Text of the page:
How to Pack for a Week in a Carry-on Bag
Packing with David Pemberton (Photo: Caroline Costello)

Barring baggage fees and the laws of physics, I would bring my entire wardrobe with me when I travel. And I've tried. But I've since learned that preparation and a smart packing game plan will quell the need for multiple baggage carts. Now, I follow a careful blueprint for fitting a workable wardrobe into a 21-inch rolling carry-on bag.

I recently spent a week in Europe during winter, and I documented my packing process as it went along. It was a trip that combined busy days of touring with fancy dinners and little time to change, so I needed a lot of easy outfit options. The following are my eight tips for packing a week's worth of clothes, toiletries, and other essentials in just a carry-on bag—with plenty of room to spare.

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Think Ahead
Think Ahead
(Photo: Packing List via Shutterstock)

I start my planning process a few weeks before my departure date; this gives me time to launder or dry-clean anything that needs it or even to buy key pieces that I might need to wear during my travels. I move the clothes I'm going to pack to one side of my closet so I can get a visual sense of what I have and what I need in terms of coordinated ensembles. Folded clothes like socks, underwear, and sweaters get moved to a clean laundry basket. This way, I won't wind up frantically washing clothes the day before my trip, or even stressing over what to pack at the last second, as everything I need is clean and ready to go ahead of time.

And to make sure I've remembered everything, a good packing list is indispensable.

Let's Talk About Laundry
Let's Talk About Laundry
(Photo: Parker Knight via flickr/CC Attribution)

Silk camisoles are some of my favorite layering pieces to pack. The thin material takes up minimal suitcase space. They're year-round, breathable basics that work in almost any climate. And they dry fairly quickly after they're washed in a hotel-room sink. But there's one caveat: They wrinkle like a shar-pei.

I worked out a solution to this problem. I have an excellent local dry cleaner who carefully folds garments around layers of tissue paper. Any items that have been professionally cleaned in the weeks before my trip go right into the suitcase, still expertly folded by the cleaner. The just-cleaned clothes keep relatively wrinkle-free after many hours squished inside luggage, and they stay fresh for a few wears as well.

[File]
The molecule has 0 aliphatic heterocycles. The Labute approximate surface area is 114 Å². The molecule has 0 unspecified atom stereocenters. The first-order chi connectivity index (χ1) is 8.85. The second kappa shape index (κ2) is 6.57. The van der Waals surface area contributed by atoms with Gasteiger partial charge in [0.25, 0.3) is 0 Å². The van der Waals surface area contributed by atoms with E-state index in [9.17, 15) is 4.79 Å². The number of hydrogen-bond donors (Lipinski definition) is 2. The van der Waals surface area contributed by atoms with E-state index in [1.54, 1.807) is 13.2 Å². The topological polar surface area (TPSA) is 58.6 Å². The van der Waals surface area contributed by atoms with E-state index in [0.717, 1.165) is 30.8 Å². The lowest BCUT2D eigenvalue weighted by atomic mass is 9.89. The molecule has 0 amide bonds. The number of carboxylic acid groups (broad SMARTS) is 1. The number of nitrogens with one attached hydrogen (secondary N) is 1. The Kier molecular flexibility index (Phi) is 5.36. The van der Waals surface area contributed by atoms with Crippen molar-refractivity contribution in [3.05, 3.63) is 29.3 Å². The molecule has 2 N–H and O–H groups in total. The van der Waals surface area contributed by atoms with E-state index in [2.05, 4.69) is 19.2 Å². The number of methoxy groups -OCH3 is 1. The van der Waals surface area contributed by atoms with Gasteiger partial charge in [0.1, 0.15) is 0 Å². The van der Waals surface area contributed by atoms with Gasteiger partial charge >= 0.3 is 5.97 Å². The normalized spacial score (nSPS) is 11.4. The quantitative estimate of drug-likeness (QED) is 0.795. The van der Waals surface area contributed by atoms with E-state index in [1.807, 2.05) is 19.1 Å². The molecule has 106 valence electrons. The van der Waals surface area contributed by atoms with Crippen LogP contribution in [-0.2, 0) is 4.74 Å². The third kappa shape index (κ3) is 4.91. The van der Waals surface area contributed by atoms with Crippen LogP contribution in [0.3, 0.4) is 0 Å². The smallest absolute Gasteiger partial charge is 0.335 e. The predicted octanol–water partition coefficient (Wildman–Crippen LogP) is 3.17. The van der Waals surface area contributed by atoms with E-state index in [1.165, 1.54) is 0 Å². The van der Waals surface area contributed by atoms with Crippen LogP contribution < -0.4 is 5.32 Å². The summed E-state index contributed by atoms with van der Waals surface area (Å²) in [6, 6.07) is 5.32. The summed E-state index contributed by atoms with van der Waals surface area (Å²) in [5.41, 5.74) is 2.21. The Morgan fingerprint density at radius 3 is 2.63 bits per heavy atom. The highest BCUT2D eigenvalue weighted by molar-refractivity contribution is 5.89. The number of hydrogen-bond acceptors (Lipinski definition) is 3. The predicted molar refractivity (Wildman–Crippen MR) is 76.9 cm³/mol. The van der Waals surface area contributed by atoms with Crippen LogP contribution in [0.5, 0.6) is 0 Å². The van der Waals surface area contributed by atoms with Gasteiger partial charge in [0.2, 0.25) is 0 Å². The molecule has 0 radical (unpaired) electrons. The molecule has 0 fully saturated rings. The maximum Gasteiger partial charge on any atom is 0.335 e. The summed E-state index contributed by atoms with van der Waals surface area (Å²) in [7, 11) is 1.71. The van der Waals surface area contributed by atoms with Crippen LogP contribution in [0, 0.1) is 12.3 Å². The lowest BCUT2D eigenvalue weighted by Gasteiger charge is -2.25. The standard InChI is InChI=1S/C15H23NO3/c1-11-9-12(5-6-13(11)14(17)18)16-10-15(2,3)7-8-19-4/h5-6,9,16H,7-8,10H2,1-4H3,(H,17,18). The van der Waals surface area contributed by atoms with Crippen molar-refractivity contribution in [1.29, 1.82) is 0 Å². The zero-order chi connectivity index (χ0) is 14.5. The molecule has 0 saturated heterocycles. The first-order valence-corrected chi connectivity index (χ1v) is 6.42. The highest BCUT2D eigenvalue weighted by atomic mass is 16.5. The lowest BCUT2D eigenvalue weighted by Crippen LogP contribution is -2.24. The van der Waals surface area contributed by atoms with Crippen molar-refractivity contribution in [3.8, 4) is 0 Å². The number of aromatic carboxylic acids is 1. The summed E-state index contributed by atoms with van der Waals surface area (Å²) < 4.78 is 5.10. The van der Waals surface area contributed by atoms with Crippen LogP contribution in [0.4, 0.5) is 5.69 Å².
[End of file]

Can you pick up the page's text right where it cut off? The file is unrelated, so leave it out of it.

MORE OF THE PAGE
Further, I pack a travel-size version of Downy Wrinkle Releaser, in case anything winds up with a crease or two. A small container of laundry detergent, for washing clothes in the sink, likewise goes into my suitcase on every trip.

Plan Your Plane Outfit
Plan Your Plane Outfit
(Photo: Caroline Costello)

A comfortable, classic combination of neutral layers is my routine plane ensemble. Here's what I put on for every flight:

  • A long skirt that looks chic yet wears like a cozy blanket (cotton for warm seasons, wool for winter). The equivalent for men would be a structured yet loose-fitting pair of cotton pants.

  • A basic cotton T-shirt

  • A knit cardigan sweater

  • A washable cotton scarf

  • A coat

  • Flat shoes (knee-high boots in cold seasons, or ballet flats or loafers in warm seasons)
  • Drastic temperature changes during air travel are routine, so a layered outfit that features several pieces to take off or add on as needed helps keep me comfy. Whether jogging through a cavernous hub in an attempt to make a tight connection or sitting in a frigid plane cabin on a red-eye across the Atlantic, I'm set.

Commit To A Coat
Commit to a Coat
(Photo: Stephen Cummings via flickr/CC Attribution)

Because a coat is one of the bulkier items one needs to bring on a trip, I try to only bring one, no matter what. It helps to buy the right coat to begin with. A shoulder-season jaunt or a trip through destinations with multiple climates calls for a coat with removable lining, such as these "triclimate" jackets from The North Face or this three-in-one Columbia jacket. Other practical options include jackets that convert to vests and reversible coats.